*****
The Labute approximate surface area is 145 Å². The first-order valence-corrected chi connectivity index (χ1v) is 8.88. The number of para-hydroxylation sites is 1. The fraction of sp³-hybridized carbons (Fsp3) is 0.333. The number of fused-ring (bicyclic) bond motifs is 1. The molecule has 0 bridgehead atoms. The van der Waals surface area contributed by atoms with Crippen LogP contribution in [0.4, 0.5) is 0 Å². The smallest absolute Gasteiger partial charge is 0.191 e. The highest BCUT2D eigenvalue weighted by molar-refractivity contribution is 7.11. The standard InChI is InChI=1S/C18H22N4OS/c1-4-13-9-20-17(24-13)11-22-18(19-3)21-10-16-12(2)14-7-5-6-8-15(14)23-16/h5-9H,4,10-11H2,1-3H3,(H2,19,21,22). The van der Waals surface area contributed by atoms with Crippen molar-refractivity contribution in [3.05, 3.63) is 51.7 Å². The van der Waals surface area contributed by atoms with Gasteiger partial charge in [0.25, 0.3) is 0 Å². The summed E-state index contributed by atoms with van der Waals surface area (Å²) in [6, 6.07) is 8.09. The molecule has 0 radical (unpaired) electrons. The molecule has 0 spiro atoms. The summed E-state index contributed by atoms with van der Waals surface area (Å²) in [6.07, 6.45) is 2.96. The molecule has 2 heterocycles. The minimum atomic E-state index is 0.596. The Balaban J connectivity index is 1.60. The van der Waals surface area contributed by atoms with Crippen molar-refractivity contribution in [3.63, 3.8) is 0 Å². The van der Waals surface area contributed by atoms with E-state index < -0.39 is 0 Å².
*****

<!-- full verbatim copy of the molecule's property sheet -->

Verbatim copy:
The Labute approximate surface area is 145 Å². The first-order valence-corrected chi connectivity index (χ1v) is 8.88. The number of para-hydroxylation sites is 1. The fraction of sp³-hybridized carbons (Fsp3) is 0.333. The number of fused-ring (bicyclic) bond motifs is 1. The molecule has 0 bridgehead atoms. The van der Waals surface area contributed by atoms with Crippen LogP contribution in [0.4, 0.5) is 0 Å². The smallest absolute Gasteiger partial charge is 0.191 e. The highest BCUT2D eigenvalue weighted by molar-refractivity contribution is 7.11. The standard InChI is InChI=1S/C18H22N4OS/c1-4-13-9-20-17(24-13)11-22-18(19-3)21-10-16-12(2)14-7-5-6-8-15(14)23-16/h5-9H,4,10-11H2,1-3H3,(H2,19,21,22). The van der Waals surface area contributed by atoms with Crippen molar-refractivity contribution in [3.05, 3.63) is 51.7 Å². The van der Waals surface area contributed by atoms with Gasteiger partial charge in [0.25, 0.3) is 0 Å². The summed E-state index contributed by atoms with van der Waals surface area (Å²) in [6, 6.07) is 8.09. The molecule has 0 radical (unpaired) electrons. The molecule has 0 spiro atoms. The summed E-state index contributed by atoms with van der Waals surface area (Å²) in [6.07, 6.45) is 2.96. The molecule has 2 heterocycles. The minimum atomic E-state index is 0.596. The Balaban J connectivity index is 1.60. The van der Waals surface area contributed by atoms with Crippen molar-refractivity contribution in [3.63, 3.8) is 0 Å². The van der Waals surface area contributed by atoms with E-state index < -0.39 is 0 Å².